More than 90% of the land that had been occupied in the North and East by the security forces during the armed conflict against the dreaded terrorist outfit LTTE, has now been released to their rightful owners. Today, only a small extent of the total land in the Northern and Eastern Provinces remains to be released. Sri Lanka showed its commitment to protecting human rights by signing the International Convention for the Protection of All Persons from Enforced Disappearances. An Office of Missing Persons was established to inquire about and report on people who have disappeared during uprisings in the North and the South of the country.

Despite these achievements, there are charges that the progress towards reconciliation is slow. The President, in his media briefing, admitted that the process was slow, but emphasized that it was steady. He pointed out that such vexed issues cannot be tackled quickly as many sensitivities had to be balanced. In any country that faced prolonged conflicts, the solutions took a very long time and Sri Lanka is no exception.

The international community should also take notice of agendas of those who level allegations against Sri Lanka. President Sirisena further said, certain pro-LTTE non-governmental organizations (NGOs) were making various allegations regarding human rights violations. He said, the incumbent Government was able to avoid Sri Lanka’s isolation in the UN Human Rights Council, which had prevailed before this government came to power and succeeded in fostering friendship.

The President said, the proposals he will submit to the UN will be aimed at solving issues and provide relief without causing harm to the pride of the security forces and safeguard independence, sovereignty and national security. Furthermore, these proposals would facilitate harmonious solutions to remaining issues with regard to the alleged acts of both sides during the conflict.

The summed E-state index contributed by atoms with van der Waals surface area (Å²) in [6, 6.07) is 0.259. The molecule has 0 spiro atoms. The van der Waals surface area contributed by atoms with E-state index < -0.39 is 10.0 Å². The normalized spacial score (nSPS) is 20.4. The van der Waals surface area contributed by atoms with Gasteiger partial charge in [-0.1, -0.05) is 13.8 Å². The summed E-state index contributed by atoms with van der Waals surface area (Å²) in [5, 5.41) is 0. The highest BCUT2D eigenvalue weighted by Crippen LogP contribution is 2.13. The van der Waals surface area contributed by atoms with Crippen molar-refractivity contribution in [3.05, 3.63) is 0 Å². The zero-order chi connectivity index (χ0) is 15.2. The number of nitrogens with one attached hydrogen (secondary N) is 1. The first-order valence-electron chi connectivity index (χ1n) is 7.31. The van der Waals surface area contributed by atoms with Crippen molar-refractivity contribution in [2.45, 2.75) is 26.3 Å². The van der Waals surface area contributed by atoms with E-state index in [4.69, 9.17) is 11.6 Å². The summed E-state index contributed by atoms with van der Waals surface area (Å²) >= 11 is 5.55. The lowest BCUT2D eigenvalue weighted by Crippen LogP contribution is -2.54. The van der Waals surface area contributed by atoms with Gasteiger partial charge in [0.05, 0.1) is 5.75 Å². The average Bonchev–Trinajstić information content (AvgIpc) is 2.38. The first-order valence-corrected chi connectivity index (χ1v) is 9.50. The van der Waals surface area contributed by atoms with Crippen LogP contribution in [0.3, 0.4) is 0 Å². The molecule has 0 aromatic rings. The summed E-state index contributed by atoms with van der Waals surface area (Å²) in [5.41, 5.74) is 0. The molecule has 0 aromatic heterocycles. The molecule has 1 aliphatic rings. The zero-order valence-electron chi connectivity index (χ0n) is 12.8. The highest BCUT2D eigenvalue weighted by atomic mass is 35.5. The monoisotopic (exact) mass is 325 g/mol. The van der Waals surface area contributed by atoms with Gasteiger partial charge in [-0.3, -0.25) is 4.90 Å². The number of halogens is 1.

There is a positive recognition for the Sri Lankan armed forces internationally as a disciplined army and that is evident from the fact that United Nations Peace Keeping recruit increased the number of army personnel from Sri Lanka.

In New York this week, President Sirisena will be one of the prominent speakers at the Nelson Mandela Peace Summit, the most important global peace event organized on the sidelines of the 73rd Session of the United Nations General Assembly.

The Summit to be held tomorrow (24) is scheduled to adopt the Nelson Mandela Political Declaration. The draft has already been submitted to the Heads of Delegates. Its preamble stated, “We salute Nelson Mandela’s qualities of humility, forgiveness and compassion, his values and his dedication to the service of humanity, as a humanitarian, in the fields of conflict resolution, disarmament, race relations, promotion and protection of human rights, reconciliation, gender equality and the rights of children and other vulnerable groups as well as the uplift of poor and underdeveloped communities. We acknowledge his contribution to the struggle for democracy internationally and the promotion of the culture of peace throughout the world.”

The following day (25) the President will attend the 73rd United Nations General Assembly to deliver his much-anticipated speech, where he will outline the achievements so far and the plans for future action.

[The writer is the Director - Research & International Media at the Presidential Secretariat]